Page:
Where: Hunyuan county, Datong
Best time to go: April to October, 8-10am to avoid crowds
Why bother: Architecture like no other
Entrance fee: RMB130, RMB125 during the low season 


Jiuzhaigou National Park

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Located 450 kilometers north of the provincial capital, Jiuzhaigou – meaning ‘nine village valley’ – earns its name from the nine Tibetan villages scattered throughout its majestic landscape. Verdant forests break to reveal astonishingly colorful bodies of water, including the ‘Five-Colored Lake’ and a 300-meter-wide waterfall. Three interlinking valleys make up the area – Shuzheng, Rize and Zechawa – and you could spend hours exploring here, so it’s best to reserve as much time as possible. You may want to book a guide and tour bus to make the most of the experience. Alternatively, you can hike through the villages via connecting trails in six to seven hours.

Where: Jiuzhaigou county, northern Sichuan
Best time to go: September and October
Why bother: Unreal photo opps, incredible views
Entrance fee: RMB80 low season, RMB190 high season


Suhua Highway

Image via @tyhsiao/Instagram

The Suhua Highway is considered the most dangerous highway in Taiwan, but if you’re confident in your driving ability, the unbelievable views make it well worth the trip. Connecting the island province’s North and East sections, from Hualien to Yilan, it runs along towering marble and gneiss cliffs, passing through tunnels and along winding curves, with unbeatable views of the Pacific Ocean. Along the route, you can stop at several off-the-beaten-path tourist sites, abandoned portions of old highway and several small villages. The highway stretches 118 kilometers and it takes about three hours of straight driving to get from one end to the other.

Where: Northeastern coast of Taiwan
Best time to go: April to June, September to November (avoid rainy periods)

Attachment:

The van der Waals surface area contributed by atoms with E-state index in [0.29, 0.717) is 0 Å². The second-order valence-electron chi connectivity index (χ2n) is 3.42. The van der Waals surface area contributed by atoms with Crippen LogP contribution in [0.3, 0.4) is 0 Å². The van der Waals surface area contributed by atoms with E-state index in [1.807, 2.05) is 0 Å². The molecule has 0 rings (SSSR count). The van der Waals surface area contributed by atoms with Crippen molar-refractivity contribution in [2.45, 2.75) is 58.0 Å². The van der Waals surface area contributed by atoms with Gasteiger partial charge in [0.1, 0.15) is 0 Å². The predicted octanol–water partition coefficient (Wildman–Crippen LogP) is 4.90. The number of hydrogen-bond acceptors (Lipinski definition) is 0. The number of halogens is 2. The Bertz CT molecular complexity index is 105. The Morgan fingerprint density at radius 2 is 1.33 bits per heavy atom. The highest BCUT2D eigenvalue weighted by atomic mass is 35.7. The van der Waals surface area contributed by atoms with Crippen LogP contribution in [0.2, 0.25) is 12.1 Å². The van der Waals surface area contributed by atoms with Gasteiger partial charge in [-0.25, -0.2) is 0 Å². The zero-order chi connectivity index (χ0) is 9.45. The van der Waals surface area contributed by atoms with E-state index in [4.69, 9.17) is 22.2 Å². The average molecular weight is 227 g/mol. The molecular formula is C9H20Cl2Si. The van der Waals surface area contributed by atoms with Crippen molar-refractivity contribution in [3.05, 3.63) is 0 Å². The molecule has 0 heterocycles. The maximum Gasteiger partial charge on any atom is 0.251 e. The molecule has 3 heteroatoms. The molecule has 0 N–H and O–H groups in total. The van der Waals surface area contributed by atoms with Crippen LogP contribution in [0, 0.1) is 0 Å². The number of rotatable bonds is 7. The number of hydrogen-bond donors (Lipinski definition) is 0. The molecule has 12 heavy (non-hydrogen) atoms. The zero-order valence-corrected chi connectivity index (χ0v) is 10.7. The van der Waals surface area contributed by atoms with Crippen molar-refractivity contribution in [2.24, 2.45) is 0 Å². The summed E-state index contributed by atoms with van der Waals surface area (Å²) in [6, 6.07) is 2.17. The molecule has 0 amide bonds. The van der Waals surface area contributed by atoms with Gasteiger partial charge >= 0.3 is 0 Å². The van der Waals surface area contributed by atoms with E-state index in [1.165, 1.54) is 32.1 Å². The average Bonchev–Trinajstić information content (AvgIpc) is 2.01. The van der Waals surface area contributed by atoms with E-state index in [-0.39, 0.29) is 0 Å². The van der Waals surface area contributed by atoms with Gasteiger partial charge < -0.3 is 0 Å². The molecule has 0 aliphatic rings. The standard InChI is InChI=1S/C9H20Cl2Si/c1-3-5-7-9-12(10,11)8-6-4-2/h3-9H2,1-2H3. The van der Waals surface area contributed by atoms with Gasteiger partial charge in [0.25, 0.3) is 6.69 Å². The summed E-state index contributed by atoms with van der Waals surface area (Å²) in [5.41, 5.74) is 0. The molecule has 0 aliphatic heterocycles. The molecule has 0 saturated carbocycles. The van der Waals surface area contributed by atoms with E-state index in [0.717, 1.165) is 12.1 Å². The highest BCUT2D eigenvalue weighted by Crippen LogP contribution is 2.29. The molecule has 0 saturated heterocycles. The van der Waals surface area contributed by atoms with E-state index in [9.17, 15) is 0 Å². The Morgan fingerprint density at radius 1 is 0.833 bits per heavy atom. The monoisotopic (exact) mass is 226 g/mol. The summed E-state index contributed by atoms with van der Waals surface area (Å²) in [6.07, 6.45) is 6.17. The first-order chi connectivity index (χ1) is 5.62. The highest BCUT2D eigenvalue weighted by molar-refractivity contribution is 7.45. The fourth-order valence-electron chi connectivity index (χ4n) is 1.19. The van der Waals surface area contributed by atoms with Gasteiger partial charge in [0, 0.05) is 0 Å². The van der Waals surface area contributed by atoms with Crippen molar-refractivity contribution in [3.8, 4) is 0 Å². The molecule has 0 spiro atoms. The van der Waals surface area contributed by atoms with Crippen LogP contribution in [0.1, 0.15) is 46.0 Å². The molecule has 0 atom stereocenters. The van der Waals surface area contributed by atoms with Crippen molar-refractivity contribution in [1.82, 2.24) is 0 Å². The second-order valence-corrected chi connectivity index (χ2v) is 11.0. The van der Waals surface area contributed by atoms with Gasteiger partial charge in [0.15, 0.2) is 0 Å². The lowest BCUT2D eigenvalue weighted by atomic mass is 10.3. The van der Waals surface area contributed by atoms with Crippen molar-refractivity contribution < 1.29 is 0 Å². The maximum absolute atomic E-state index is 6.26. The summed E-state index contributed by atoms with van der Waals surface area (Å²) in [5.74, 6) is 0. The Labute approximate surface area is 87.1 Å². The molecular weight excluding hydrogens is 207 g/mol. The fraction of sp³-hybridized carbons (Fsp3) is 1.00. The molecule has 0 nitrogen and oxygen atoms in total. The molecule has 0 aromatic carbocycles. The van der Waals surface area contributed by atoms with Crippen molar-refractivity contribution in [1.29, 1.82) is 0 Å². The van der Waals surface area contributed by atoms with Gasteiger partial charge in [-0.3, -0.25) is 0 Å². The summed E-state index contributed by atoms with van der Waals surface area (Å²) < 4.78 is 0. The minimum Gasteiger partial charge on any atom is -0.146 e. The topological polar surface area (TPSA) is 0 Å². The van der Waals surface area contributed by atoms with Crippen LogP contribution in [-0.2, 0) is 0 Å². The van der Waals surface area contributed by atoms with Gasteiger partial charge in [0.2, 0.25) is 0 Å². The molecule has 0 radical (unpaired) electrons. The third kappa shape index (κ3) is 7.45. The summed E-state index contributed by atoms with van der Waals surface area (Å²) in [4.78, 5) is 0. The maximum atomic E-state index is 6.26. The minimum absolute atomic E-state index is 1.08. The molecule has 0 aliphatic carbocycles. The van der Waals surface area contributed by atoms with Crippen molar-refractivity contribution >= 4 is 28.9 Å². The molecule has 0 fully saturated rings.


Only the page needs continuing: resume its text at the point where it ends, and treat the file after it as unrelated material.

Why bother: Stunning views, freedom to explore a less touristy part of the island
Entrance fee: Car rental will cost RMB300-500 per day


Former Foreign Concessions

Image via @dog_from_the_blue_plan/Instagram

The municipality of Tianjin outnumbers everywhere else in the country when it comes to the number of foreign concessions within its territory with a total of nine, including Belgian, French, German, Italian, Austro-Hungarian, Russian, British, American and Japanese. Each displays varying elements reflective of its corresponding former administrative nation, standing as relics of colonial influence in a city that boomed in the decades prior to World War II. Stop by Italian Style Town for some fantastic pizza and architecture, or stroll past old bank buildings and St. Joseph’s Cathedral in the French Concession. 

Where: Throughout Tianjin
Best time to go: Anytime
Why bother: Beautiful Colonial Architecture
Entrance fee: Free


Everest Base Camp

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Even if you don’t have a ton of time to spare, tours in Tibet (compulsory for foreigners visiting the autonomous region) offer overnight visits to Everest base camp and a trip here is arguably one of the coolest things you can do in a region that is famously abundant in cool activities – it is the tallest mountain in the world, after all. The camp is lower in elevation than its counterpart in Nepal, and Tibet itself is higher up, making the acclimatization process less daunting. Magnificent peaks, (somewhat literally) breathtaking views and snowy terrain, what more do you need to hear?